Under the bill, an individual, human milk bank, or human milk banking company working with breastfeeding mothers in Michigan could only accept milk from a mother who was at least 180 days postpartum (unless provided an exception by the mother's medical professional).  A knowing violation is a state civil infraction punishable by a civil fine of not more than $5,000.

Required lactation support and education for participating mothers 

The bill requires that a milk bank or milk banking company provide breastfeeding education and lactation support for its participating mothers, to ensure that the needs of the mothers' children are the priority, and that their children are adequately nourished by the mothers' own breast milk.

Milk distribution to hospitals, foster & adoptive parents of newborns 

An individual, milk bank, or milk banking company operating or doing business in Michigan must, whenever possible, make every effort to ensure that human milk produced by and collected from mothers in Michigan is utilized to provide human milk for the vulnerable, premature, or ill infants in this state or for distribution to foster parents or adoptive parents in Michigan who wish to provide human milk for their foster or adoptive newborn infant children.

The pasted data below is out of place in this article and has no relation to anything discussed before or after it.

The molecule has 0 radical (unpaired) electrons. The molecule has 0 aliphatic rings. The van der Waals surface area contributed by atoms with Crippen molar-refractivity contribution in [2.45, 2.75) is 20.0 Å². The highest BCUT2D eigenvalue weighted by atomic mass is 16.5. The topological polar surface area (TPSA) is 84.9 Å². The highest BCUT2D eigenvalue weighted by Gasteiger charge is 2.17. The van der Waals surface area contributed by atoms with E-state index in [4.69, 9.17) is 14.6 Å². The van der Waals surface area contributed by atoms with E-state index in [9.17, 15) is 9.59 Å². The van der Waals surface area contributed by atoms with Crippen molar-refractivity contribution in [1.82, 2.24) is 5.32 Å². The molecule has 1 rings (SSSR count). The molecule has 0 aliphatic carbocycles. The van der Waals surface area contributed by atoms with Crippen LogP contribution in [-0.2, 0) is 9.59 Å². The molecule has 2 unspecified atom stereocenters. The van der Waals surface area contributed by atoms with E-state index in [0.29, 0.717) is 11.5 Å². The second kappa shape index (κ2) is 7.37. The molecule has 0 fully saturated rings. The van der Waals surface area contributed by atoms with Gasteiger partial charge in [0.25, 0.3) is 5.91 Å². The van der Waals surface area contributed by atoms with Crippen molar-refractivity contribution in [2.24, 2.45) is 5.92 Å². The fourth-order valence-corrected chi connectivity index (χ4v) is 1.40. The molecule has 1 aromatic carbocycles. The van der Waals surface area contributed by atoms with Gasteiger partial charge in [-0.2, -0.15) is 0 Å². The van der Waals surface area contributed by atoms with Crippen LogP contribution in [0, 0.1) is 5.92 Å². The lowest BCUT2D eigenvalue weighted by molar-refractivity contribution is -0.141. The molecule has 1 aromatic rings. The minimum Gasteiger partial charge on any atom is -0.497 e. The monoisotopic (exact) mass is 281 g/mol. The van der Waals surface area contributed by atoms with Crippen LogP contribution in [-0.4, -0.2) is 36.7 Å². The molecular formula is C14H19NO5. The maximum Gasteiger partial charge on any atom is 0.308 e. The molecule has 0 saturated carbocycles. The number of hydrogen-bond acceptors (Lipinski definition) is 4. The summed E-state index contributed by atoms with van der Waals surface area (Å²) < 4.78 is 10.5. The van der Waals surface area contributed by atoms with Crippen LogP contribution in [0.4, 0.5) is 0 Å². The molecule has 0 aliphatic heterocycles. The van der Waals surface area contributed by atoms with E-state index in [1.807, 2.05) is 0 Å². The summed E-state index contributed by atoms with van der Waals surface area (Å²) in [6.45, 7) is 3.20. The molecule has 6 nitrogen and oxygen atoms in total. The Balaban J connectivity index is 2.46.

Disclosure of milk distribution to participating mothers 

Milk banks and milk banking companies operating in Michigan must disclose to participating mothers what they do with all procured milk, regardless of whether it is accepted or rejected in a manner to be determined by MDARD in conjunction with MDHHS and milk banks and milk banking companies.